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Modern Artists in Minimalism
Below are biographies and analysis of the work of the artists central to the Minimalism movement. Read more about the movement on the Minimalism Overview page.
Dan Flavin was an American artist best known for his Minimalist constructions of color and light. Often using nothing more than a few dozen fluorescent bulbs for his work, Flavin was a crucial figure in the Minimalism of the 1960s and 70s. His light installations altered the physical exhibition space, and were designed as experiential art rather than visual art.
Sol LeWitt was an American artist commonly associated with the Minimalist and Conceptual movements. He rose to prominence in the 1960s with the likes of Rauschenberg, Johns and Stella, and his work was included in the famous 1966 exhibit Primary Structures at the Jewish Museum. LeWitt's art often employed simple geometric forms and archetypal symbols, and he worked in a variety of media but was most interested in the idea behind the artwork.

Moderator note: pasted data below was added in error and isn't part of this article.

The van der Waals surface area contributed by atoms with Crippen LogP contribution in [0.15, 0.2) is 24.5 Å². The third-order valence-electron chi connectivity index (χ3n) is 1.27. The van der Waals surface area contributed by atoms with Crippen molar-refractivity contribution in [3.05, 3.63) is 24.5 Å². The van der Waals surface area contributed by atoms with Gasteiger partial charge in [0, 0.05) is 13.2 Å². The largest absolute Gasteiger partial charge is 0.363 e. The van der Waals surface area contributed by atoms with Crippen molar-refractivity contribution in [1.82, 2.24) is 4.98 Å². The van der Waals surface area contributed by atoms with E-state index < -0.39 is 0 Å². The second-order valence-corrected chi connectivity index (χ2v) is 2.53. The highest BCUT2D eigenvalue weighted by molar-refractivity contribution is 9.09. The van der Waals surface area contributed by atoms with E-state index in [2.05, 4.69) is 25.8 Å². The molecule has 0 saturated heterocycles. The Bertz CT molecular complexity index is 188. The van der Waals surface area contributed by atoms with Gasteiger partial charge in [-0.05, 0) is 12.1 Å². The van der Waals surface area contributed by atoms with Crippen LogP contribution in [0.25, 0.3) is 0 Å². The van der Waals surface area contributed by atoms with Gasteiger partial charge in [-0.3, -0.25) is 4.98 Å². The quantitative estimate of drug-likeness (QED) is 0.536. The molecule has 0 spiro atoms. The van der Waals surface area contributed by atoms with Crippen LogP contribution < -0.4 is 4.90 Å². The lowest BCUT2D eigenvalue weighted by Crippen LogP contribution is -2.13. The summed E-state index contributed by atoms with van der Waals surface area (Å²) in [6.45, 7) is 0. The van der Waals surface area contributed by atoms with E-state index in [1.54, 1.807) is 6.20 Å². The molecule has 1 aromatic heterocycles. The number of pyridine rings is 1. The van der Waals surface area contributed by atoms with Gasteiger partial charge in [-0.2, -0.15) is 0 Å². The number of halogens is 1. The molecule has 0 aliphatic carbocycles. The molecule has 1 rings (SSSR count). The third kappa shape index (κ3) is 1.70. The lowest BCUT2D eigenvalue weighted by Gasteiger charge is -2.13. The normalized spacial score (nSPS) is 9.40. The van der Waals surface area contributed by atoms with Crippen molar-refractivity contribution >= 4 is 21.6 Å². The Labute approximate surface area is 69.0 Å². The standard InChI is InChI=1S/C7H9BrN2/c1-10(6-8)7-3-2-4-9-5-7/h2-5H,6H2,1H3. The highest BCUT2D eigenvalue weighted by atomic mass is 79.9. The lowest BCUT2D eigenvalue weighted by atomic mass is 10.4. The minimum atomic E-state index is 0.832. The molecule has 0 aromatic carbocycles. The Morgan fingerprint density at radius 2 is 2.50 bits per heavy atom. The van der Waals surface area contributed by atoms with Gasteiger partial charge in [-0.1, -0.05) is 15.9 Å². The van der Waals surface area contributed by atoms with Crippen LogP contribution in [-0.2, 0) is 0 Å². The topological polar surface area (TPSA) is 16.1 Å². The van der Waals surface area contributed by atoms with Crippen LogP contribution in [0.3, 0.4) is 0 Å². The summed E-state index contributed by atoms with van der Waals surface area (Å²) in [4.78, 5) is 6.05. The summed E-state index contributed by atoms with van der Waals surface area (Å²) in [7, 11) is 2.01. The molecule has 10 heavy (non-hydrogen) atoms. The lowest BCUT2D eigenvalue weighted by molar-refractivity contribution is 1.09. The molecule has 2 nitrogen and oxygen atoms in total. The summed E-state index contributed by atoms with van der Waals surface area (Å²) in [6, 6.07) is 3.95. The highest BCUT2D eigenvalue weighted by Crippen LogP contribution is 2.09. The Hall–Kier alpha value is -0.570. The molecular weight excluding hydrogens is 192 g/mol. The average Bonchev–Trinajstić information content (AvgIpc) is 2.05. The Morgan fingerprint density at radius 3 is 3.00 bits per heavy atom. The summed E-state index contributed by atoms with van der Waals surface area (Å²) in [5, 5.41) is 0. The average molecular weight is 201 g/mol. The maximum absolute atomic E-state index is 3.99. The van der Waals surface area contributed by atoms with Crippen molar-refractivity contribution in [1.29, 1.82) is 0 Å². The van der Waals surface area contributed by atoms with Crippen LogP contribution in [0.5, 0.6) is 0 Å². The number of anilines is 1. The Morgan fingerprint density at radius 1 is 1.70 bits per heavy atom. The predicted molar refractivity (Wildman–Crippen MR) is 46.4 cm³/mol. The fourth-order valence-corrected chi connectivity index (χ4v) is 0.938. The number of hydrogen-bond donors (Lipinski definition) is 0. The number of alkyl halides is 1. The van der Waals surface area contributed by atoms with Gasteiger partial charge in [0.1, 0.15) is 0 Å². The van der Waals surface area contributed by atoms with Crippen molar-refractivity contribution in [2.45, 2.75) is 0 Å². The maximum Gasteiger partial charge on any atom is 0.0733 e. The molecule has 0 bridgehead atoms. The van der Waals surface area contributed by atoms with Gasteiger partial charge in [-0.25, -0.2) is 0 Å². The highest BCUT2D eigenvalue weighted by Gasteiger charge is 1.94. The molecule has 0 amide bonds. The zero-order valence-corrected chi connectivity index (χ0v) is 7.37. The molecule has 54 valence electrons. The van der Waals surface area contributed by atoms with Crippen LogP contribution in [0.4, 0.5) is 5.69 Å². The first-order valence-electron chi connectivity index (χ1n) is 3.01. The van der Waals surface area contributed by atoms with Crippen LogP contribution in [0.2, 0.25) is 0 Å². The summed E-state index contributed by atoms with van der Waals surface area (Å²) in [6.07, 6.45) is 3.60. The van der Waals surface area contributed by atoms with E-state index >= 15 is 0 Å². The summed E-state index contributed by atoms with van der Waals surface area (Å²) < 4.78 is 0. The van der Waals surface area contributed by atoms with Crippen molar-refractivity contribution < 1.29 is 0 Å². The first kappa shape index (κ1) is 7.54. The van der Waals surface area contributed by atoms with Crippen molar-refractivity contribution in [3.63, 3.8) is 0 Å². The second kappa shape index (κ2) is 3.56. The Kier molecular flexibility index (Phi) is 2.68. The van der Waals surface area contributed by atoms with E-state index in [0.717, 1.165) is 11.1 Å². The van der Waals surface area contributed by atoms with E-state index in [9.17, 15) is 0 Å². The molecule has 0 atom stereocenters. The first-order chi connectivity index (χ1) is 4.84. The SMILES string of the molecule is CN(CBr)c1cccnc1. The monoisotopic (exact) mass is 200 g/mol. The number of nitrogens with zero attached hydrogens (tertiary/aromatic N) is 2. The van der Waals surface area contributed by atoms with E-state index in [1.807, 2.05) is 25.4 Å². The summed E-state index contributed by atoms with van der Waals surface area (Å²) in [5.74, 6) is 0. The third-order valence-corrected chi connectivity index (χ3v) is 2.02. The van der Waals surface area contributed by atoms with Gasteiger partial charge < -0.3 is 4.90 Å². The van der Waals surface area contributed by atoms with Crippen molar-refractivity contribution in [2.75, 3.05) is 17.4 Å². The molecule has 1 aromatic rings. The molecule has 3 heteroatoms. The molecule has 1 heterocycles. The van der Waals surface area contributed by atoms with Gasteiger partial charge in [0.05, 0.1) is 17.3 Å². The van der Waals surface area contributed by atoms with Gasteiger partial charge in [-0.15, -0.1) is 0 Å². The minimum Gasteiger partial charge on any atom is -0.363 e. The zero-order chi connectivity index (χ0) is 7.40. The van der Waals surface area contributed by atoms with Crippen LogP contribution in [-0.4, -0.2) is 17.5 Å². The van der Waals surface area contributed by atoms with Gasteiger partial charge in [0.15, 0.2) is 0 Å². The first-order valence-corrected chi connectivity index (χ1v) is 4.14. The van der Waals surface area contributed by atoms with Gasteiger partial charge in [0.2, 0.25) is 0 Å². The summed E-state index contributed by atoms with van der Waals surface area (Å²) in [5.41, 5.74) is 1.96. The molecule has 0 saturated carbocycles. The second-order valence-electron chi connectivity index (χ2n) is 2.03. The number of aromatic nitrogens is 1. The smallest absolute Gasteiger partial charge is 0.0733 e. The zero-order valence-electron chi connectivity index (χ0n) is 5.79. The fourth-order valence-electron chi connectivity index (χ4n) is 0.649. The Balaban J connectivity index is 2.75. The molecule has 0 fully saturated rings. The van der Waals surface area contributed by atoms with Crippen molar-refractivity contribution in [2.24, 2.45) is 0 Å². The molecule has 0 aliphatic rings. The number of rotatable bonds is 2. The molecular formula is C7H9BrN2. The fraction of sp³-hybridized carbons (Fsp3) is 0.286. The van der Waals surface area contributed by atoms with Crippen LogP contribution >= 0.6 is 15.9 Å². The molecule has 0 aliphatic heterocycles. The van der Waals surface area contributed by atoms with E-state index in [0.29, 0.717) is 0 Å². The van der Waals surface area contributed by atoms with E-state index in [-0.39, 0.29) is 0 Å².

Agnes Martin was a Canadian-born American painter, typically associated with Minimalism and at times Abstract Expressionism. Always something of a recluse, Martin's art was informed by Eastern Taoist philosophy and contained elements of spirituality. Her painting style employed simple lines, grid patterns and soft colors.
Ad Reinhardt was an American abstract artist whose monochromatic canvases show side-by-side rectangles painted in subtle variations of the same color. Very much part of the New York scene in the 1940s, he nonetheless scorned the label and gestural ethos of Abstract Expressionism.